Most people will probably charge these battery storage units from the plug so not only is the unit expensive to but but you’re going to pay twice as much for the electricity per kWh from the plug to charge up for later discharge of that stored electricity because at least 50% of the energy is lost in the conversion process. So that’s another expense to factor in. The other thing is that these battery energy storage units require a stable electricity grid frequency, that is, ‘clean electricity’. Electricity supplies are becoming more unstable. Is it wise to be charging unstable lithium ion battery energy storage systems with potentially ‘dirty’ unstable electricity? It is exactly because too many jumped on the renewable energy junk band wagon that there are increasing power outages. These battery energy storage systems are but a temporary sticking plaster solution and a very expensive and potentially extremely hazardous one at that. Either stand up and fight for the reinstatement of utility scale, stable, reliable, safe, affordable electricity supply minus the renewable energy junk technologies that are wrecking conventional electricity supply systems or prepare to go without electricity long term. In the long term the most effective and least expensive way to do that is to insulate to a high standard your homes and businesses. By reducing your energy demand down to a minimum then you insulate yourselves from power shocks whether it be power outages or the increasing costs of supply. You can do this as individuals and as communities. Petition for taxes to be switched from the crazy investment in junk renewable technologies into more sane energy reduction schemes such as low energy buildings and deep energy retrofits of poor energy performing buildings to let’s say the PassiveHaus Standard or equivalent standard. That should result in lower energy demands, healthier buildings and more comfort and less panic, less worries about power outages.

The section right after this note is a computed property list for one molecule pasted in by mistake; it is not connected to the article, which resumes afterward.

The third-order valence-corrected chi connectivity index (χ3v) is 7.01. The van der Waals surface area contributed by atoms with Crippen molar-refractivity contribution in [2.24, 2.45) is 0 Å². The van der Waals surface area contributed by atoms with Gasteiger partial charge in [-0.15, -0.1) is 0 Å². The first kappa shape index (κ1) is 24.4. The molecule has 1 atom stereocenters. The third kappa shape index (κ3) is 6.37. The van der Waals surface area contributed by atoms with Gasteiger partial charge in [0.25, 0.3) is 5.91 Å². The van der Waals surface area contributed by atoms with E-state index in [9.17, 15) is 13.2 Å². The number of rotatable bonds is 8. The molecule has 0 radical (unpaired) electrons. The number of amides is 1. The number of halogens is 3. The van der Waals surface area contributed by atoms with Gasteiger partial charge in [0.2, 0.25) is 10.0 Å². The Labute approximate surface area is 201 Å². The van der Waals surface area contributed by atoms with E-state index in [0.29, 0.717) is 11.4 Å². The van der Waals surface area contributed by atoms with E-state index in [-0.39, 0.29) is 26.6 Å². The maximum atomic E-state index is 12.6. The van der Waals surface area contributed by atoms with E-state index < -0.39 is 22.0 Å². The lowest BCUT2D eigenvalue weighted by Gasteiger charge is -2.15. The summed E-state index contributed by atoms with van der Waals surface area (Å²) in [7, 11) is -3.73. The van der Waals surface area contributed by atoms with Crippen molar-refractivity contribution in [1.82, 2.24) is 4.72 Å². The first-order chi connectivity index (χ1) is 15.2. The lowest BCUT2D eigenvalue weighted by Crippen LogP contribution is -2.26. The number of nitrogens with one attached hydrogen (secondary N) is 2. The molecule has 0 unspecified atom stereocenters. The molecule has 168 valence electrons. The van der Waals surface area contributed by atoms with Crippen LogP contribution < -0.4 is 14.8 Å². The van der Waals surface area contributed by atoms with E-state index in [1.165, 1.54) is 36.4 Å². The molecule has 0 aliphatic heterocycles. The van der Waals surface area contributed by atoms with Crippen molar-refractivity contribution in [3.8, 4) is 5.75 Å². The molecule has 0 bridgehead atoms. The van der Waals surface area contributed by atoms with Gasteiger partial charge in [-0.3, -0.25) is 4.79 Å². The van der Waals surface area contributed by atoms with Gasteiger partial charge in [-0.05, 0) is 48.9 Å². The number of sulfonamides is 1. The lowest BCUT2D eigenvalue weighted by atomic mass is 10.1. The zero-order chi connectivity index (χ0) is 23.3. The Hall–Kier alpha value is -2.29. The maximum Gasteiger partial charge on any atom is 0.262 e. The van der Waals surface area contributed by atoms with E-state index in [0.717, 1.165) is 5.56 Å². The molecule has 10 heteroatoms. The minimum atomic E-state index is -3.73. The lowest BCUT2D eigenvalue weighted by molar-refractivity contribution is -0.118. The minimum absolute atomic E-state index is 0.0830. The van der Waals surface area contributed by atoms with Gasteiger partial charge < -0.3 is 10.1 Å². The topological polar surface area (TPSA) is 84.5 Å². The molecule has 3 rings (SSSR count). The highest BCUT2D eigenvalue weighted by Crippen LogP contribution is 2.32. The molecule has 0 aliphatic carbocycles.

• We live in Hurricane Country, so we bought a Patriot Power Generator, haven’t had to use it yet, but we have played around with it a couple of times. Works great, and it’s very comforting to know we’ll have power if we need it. Prices for these generators are comparable to others in the same line.

  • It is essentially an expensive domestic lithium ion battery energy storage system.
    Both solar panels and lithium ion batteries are officially classed as high fire risk items and lithium ion batteries are potentially explosive and likely to release toxic Hydrogen Fluoride and other toxic fluoride gases, also rapidly reach incinerating temperatures in the event of a fire. About half of the energy stored in a new product is lost in the chemical conversion process from electricity to chemical storage and back again to electricity. Check the warranty/guarantee and conditions of usage. It’s probably been manufactured in South Korea. Lithium ion batteries generally require stable temperature and a standard humidity level and to be treated with care as rough handling or being jolted around in day a car may damage battery cells. Lithium ion batteries have a high carbon footprint and may include materials sourced from unethical mining practices.
    Does your household insurance cover fire/explosion from a lithium ion battery energy storage system?
    What is the lifespan of the battery?
    Currently the recycling of lithium ion batteries is hazardous and uneconomic and materials retrieved are likely to be contaminated and therefore useless for reuse and so lithium ion batteries have to be disposed off in special toxic hazardous waste dumps.